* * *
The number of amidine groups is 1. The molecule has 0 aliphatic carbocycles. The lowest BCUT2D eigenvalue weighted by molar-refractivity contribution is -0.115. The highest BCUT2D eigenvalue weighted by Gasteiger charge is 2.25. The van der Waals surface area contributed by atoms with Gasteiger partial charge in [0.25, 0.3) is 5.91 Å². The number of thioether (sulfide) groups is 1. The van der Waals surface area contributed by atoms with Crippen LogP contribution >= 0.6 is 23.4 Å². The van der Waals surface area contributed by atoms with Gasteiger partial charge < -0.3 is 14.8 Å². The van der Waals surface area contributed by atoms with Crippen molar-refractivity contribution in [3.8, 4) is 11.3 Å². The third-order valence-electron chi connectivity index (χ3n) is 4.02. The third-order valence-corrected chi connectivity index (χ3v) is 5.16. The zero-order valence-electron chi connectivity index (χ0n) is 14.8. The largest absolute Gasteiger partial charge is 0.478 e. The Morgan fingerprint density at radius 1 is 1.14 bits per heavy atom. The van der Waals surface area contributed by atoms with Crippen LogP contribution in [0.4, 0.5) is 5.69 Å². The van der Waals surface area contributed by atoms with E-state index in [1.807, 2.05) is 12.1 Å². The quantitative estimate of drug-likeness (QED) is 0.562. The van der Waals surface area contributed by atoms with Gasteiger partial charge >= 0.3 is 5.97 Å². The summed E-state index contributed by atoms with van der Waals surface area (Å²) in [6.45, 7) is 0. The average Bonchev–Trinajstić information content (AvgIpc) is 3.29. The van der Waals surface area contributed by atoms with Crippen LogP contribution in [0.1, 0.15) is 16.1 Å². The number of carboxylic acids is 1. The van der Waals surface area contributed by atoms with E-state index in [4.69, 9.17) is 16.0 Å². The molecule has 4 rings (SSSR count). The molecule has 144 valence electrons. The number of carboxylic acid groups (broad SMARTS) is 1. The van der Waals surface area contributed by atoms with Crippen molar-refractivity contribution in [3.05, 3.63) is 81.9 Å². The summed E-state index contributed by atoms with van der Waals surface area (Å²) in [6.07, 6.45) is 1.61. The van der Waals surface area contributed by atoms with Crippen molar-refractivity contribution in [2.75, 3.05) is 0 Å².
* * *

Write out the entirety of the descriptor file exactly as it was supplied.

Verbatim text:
The number of amidine groups is 1. The molecule has 0 aliphatic carbocycles. The lowest BCUT2D eigenvalue weighted by molar-refractivity contribution is -0.115. The highest BCUT2D eigenvalue weighted by Gasteiger charge is 2.25. The van der Waals surface area contributed by atoms with Gasteiger partial charge in [0.25, 0.3) is 5.91 Å². The number of thioether (sulfide) groups is 1. The van der Waals surface area contributed by atoms with Crippen LogP contribution >= 0.6 is 23.4 Å². The van der Waals surface area contributed by atoms with Gasteiger partial charge < -0.3 is 14.8 Å². The van der Waals surface area contributed by atoms with Crippen molar-refractivity contribution in [3.8, 4) is 11.3 Å². The third-order valence-electron chi connectivity index (χ3n) is 4.02. The third-order valence-corrected chi connectivity index (χ3v) is 5.16. The zero-order valence-electron chi connectivity index (χ0n) is 14.8. The largest absolute Gasteiger partial charge is 0.478 e. The Morgan fingerprint density at radius 1 is 1.14 bits per heavy atom. The van der Waals surface area contributed by atoms with Crippen LogP contribution in [0.4, 0.5) is 5.69 Å². The van der Waals surface area contributed by atoms with E-state index in [1.807, 2.05) is 12.1 Å². The quantitative estimate of drug-likeness (QED) is 0.562. The van der Waals surface area contributed by atoms with Gasteiger partial charge >= 0.3 is 5.97 Å². The summed E-state index contributed by atoms with van der Waals surface area (Å²) in [6.45, 7) is 0. The average Bonchev–Trinajstić information content (AvgIpc) is 3.29. The van der Waals surface area contributed by atoms with Crippen LogP contribution in [0.1, 0.15) is 16.1 Å². The number of carboxylic acids is 1. The van der Waals surface area contributed by atoms with E-state index in [4.69, 9.17) is 16.0 Å². The molecule has 4 rings (SSSR count). The molecule has 144 valence electrons. The number of carboxylic acid groups (broad SMARTS) is 1. The van der Waals surface area contributed by atoms with Crippen molar-refractivity contribution in [3.05, 3.63) is 81.9 Å². The summed E-state index contributed by atoms with van der Waals surface area (Å²) in [6.07, 6.45) is 1.61. The van der Waals surface area contributed by atoms with Crippen molar-refractivity contribution in [2.75, 3.05) is 0 Å².